Davies: So, Rush Limbaugh was the most widely listened-to conservative talk show host at that time on radio stations across the country. We have the language that Rush Limbaugh read on the air.
Pomerantsev: And, who was behind it? This is written by a group calling themselves the Information Council on the Environment. Again it sounds like it’s going to be run by an environmental lobby group, but it’s run by the group that represents the electrical companies in America.
The smallest error highlighted in red there is the actual name of ICE, it’s “for” not “on” as seen in “Greenpeace USA née Ozone Action”’s own scan copy (page 13 here) of the Limbaugh infomercial, and in other genuine papers from the ICE campaign. The bigger error is Pomerantsev’s incorrect claim about a rep for electric utilities running the ICE campaign, the actual operator was the not-for-profit Western Fuels Association cooperative which oversees transfers of coal to power plants (I covered this recent odd switch from blaming WFA to blaming electric utilities in my April 11, 2020 blog post). The question there is whether accusers now realize their nearly 20 year accusation about WFA having those memos is false.
The real problem regarding what they say about Rush Limbaugh is their apparent insinuation that Limbaugh read the ICE infomercial ad to his nationwide audience, influencing his 5-10 million radio show listeners at that time. He did not read it to his national audience.
As seen within “Greenpeace USA née Ozone Action”‘s other ICE memos scans, the Limbaugh ad was only scheduled to play in the Fargo, North Dakota area, which only had a total population of a bit over 74,400 at the time. How many were listening to the radio at all that day, and how many less actually caught the 60-second infomercial, if it actually played at all?
No effort was made by Kert Davies to correct the perception of a vastly wider audience hearing that solitary ad. As a worker at Greenpeace during the time when the old Ozone Action docs scans were uploaded into Greenpeace archives, he should have known about that page. Pomerantsev, by the way, doesn’t mention in this episode that Davies worked at Greenpeace, but to his credit he did at least sort of mention that in passing within Episode 1 (at the 10:40 point) that Davies “used to lobby for Greenpeace,” an arguably a less than transparent statement. Davies worked directly for Greenpeace within its ExxonSecrets division. At least in Episode 5, Pomerantsev finally states directly at the 5:16 point that Davies worked for Greenpeace … he just doesn’t say in what capacity. For contrast, compare that to how ‘reporter’ Amy Westervelt didn’t use the name Greenpeace in any part of her descriptions of Davies in her collection of 2018 Drilled podcasts. To their discredit, both podcasts portray Davies as an objective collector / analyst of industry documents, when his history of smearing skeptic climate scientists via unsupportable accusations about funding corruption suggests he truly is not.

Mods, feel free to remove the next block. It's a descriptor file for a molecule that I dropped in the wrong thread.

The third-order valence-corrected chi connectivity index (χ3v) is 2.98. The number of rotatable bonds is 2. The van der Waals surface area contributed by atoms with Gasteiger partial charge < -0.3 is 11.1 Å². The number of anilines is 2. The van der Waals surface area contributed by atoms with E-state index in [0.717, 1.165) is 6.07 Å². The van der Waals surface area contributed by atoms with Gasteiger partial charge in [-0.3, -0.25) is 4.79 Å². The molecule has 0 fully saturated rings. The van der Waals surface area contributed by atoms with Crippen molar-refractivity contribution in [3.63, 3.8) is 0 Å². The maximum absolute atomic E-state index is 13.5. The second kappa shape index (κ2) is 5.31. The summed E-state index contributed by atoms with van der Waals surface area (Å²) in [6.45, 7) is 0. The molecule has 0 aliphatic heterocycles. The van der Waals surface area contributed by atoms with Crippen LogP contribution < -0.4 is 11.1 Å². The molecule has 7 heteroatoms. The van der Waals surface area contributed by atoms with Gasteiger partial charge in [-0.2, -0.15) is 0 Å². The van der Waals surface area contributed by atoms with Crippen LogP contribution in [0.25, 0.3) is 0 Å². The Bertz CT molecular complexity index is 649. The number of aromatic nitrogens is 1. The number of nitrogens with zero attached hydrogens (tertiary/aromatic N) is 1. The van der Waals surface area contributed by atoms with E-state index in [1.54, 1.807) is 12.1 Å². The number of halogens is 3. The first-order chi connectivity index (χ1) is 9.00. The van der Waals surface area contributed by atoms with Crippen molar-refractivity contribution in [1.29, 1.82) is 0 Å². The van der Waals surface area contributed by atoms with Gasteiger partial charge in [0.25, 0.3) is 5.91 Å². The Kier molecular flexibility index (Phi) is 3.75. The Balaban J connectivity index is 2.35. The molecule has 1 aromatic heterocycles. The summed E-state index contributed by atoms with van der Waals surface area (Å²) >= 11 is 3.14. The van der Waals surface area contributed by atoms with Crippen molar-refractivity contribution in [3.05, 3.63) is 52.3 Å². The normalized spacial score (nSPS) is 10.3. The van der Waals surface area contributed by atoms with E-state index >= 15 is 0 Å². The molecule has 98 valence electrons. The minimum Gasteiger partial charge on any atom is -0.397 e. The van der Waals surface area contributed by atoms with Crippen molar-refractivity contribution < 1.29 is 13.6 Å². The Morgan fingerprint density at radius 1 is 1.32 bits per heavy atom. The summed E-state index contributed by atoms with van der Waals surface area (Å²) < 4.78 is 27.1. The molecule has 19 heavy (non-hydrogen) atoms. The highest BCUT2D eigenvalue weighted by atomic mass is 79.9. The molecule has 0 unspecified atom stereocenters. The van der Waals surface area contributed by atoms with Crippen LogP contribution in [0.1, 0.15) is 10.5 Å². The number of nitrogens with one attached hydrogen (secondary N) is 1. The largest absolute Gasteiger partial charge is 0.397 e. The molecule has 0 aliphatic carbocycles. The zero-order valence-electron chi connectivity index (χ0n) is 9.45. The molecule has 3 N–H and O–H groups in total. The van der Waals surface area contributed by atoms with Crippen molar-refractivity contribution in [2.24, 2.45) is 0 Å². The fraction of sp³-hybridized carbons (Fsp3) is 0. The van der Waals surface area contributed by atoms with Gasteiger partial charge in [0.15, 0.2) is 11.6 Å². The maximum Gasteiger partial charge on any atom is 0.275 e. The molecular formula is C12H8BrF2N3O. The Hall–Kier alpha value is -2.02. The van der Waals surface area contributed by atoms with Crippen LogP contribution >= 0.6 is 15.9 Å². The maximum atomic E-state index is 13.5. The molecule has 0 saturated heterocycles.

Not missing a beat in this BBC podcast, Davies immediately followed the bit about Limbaugh with ye olde never-used “reposition global warming” memos, at the 10:27 point:
Davies: The key line from that one is that they want to reframe the science from fact to theory.
Especially ominous voice: Informed Citizens for the Environment – Strategies: Reposition global warming as theory (not fact) ……
…… Test Market Proposal – Objectives: 1) Demonstrate that a consumer-based media awareness program can positively change the opinions of a selected population regarding the validity of global warming. 2) Begin to develop a message and strategy for shaping public opinion on a national scale.
Pomerantsev: A good marketing strategy would never talk about “the public,” this is how you know you’re dealing with professionals, they’ll do a segmentation, they’ll go kind of, well —
Davies [interrupting]: This is the shocking part about this one, they talk about targeting “lower educated white males” and they have, like, specific demographics that they’re gonna target, it’s that mercenary.